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Prosper Borrower Promotion: 2nd Payment Waived Up To $250

Saturday, 24 December 2011

Prosper Borrower Promotion: 2nd Payment Waived Up To $250 (Friday 10/21 Only)

Person-to-person loan site is having a one-day promotion for borrowers who submit their loan listing on Friday, October 21st where they will actually make your entire 2nd loan payment (principal and interest) for you, up to $250 (offer expired). Is this a good deal? I ran some numbers to find out. First, here is all the fine print:
* To be eligible for the second month payment offer (i) you cannot have posted a loan listing on within the past 30 days; and (ii)you must submit a loan listing by 11:59 am PT on October 21, 2011, that loan listing must result in an originated loan, and your first payment must be received by its due date. If you meet these criteria, Prosper will credit your second required loan payment up to $250 prior to the due date of the second payment. This promotion cannot be combined with any other promotional offer from Prosper. Offer not valid for 1 year AA loans. Eligibility for a loan is not guaranteed and requires that a sufficient number of investors commit to fund your loan. Refer to Borrower Registration Agreement for all terms and conditions. All loans made by WebBank, a Utah-chartered Industrial Bank.
Getting a rate quote is free, as their “soft pull” will not affect your credit score. If your loan does not find enough lenders to fund, then you can walk away with no obligation. If your loan does fund, it will show up on your credit report. I was curious how the math would work out, so I decided to try it out myself with a $5,000 loan. Here’s the rate quote I was given, which puts me in the “A” loan grade:
Let’s take the 1-year loan. There is a closing fee upon loan funding of 3%, which leaves me with a take-home amount of $4,850. The total payments would be $441.21 x 12 months = $5,294.52. So I’d be paying a total of $444.52 in interest and fees. Give the promotional offer of $250, that’s over 50% of my fees and interest rebated.
The loan amount to maximize the relative effect of the bonus would be a $2,900 loan amount at 10.7% interest rate that results in a $255.90 payment. The total fees and interest of $257.80 would almost be completely offset of with the $250 payment credit. For longer loans, the relative effect will be much smaller since you’ll be paying interest for 3 or more years. I got charged a higher interest rate when I listed myself as self-employed, so I listed my W-2 job as primary income for the lower rate. Borrowers must have a credit score of 640 or higher to qualify for a loan. The above scenario is my own, your interest rate may vary. Get your own rate quote at Prosper here.
(Update: I went ahead and also got a free rate quote from LendingClub – their main competitor – but there all loans from $1,000 to $11,975 are only available with a 3-year term. With the loan rebate, I think Prosper would have had been the best 1-year rate anyway. However, my rate for the 3-year loan was only 6.78% APR (their highest A1 grade), which is much less than the Prosper APR. It can pay to shop around.)
Bonus Credit Score: After getting the free rate quote, I was actually sent my credit score of 776 based on my Experian credit report. Prosper uses the Experian ScoreX Plus credit score, which has a range of 300 to 900. FICO range is 300 to 850. I assume this is due to new consumer laws that require them to send me my score if I’m not given the absolute best rate available.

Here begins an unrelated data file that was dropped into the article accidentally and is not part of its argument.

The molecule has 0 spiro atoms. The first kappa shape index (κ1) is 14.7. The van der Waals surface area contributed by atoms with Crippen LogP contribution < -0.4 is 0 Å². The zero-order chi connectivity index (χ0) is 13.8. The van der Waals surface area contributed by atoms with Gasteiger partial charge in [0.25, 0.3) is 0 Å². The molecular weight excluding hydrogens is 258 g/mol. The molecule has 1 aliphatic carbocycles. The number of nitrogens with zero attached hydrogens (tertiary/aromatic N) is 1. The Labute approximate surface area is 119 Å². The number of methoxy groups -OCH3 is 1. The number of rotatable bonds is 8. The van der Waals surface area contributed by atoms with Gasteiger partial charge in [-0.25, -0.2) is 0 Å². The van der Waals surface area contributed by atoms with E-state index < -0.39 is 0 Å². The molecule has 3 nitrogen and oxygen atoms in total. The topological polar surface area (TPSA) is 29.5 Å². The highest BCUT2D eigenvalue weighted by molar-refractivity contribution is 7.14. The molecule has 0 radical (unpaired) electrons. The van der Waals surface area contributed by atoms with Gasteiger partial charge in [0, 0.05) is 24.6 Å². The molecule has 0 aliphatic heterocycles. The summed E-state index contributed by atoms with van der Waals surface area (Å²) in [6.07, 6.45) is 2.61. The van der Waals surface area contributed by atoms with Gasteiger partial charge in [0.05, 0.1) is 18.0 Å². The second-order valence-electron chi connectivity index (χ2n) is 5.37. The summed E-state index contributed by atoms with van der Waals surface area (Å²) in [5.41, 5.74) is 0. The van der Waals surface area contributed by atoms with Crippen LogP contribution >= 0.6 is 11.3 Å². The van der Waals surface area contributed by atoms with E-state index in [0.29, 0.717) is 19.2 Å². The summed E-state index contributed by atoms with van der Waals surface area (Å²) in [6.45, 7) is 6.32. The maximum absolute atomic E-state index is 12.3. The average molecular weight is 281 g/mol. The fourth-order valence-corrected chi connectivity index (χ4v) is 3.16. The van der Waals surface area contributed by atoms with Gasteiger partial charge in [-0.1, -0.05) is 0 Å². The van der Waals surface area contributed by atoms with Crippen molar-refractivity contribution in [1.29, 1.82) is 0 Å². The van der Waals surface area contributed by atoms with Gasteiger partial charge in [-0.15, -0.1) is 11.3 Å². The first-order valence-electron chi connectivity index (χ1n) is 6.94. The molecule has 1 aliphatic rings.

Credit Sesame: Free Credit Score Based on Experian

Another new website, Credit Sesame, now offers you free credit scores and updates based on your Experian credit report. No credit card required, no trial required. This is not a real FICO score, but an estimate of the FICO formula that uses the same range of 300-850. To avoid repeating myself too much, you can learn more about FICO vs. FAKO credit scores here.
Sign-up Process
The sign-up process was quick and relatively painless. They ask you for your home address and household income, but this is primarily to see if they can save you money on a mortgage refinance. (This is one way they make money.) You’ll also need to answer three questions based on your Experian credit report data to verify your identity.
Online Security
To get your credit score, you will need to give them your Social Security number. You’ll have to decide for yourself if you feel comfortable doing this. They do claim all of the usual security measures, including 128-bit SSL encryption, password encoding, and working with Experian to test their systems. They also do not sell personal information, but will use it to target potential offers to you.
The information that you provide – including name, date of birth, email, real estate ownership, home address, social security, and any information about your finances (income, assets, debt, credit) – is not sold to third parties.
My Credit Scores
Here’s a screenshot of my current credit score according to CreditSesame:
My score of 696 is actually kind of low for me. Compare this with my score fromCreditKarma, which is a similar company but uses the TransUnion bureau credit report:
Why the big difference? After some research, I finally remembered why my Experian score may be lower. Over 2 years ago, I found out my old library sent me to collections over a $40 overdue book that I returned. This annoying ding only shows up on my Experian report. To be honest, I haven’t bothered to dispute it because now live in another state and I’ve been approved for every single credit card since finding out. Another reason is that when you apply for a credit card, they usually only check one out of the three bureaus (Experian, Equifax, TransUnion).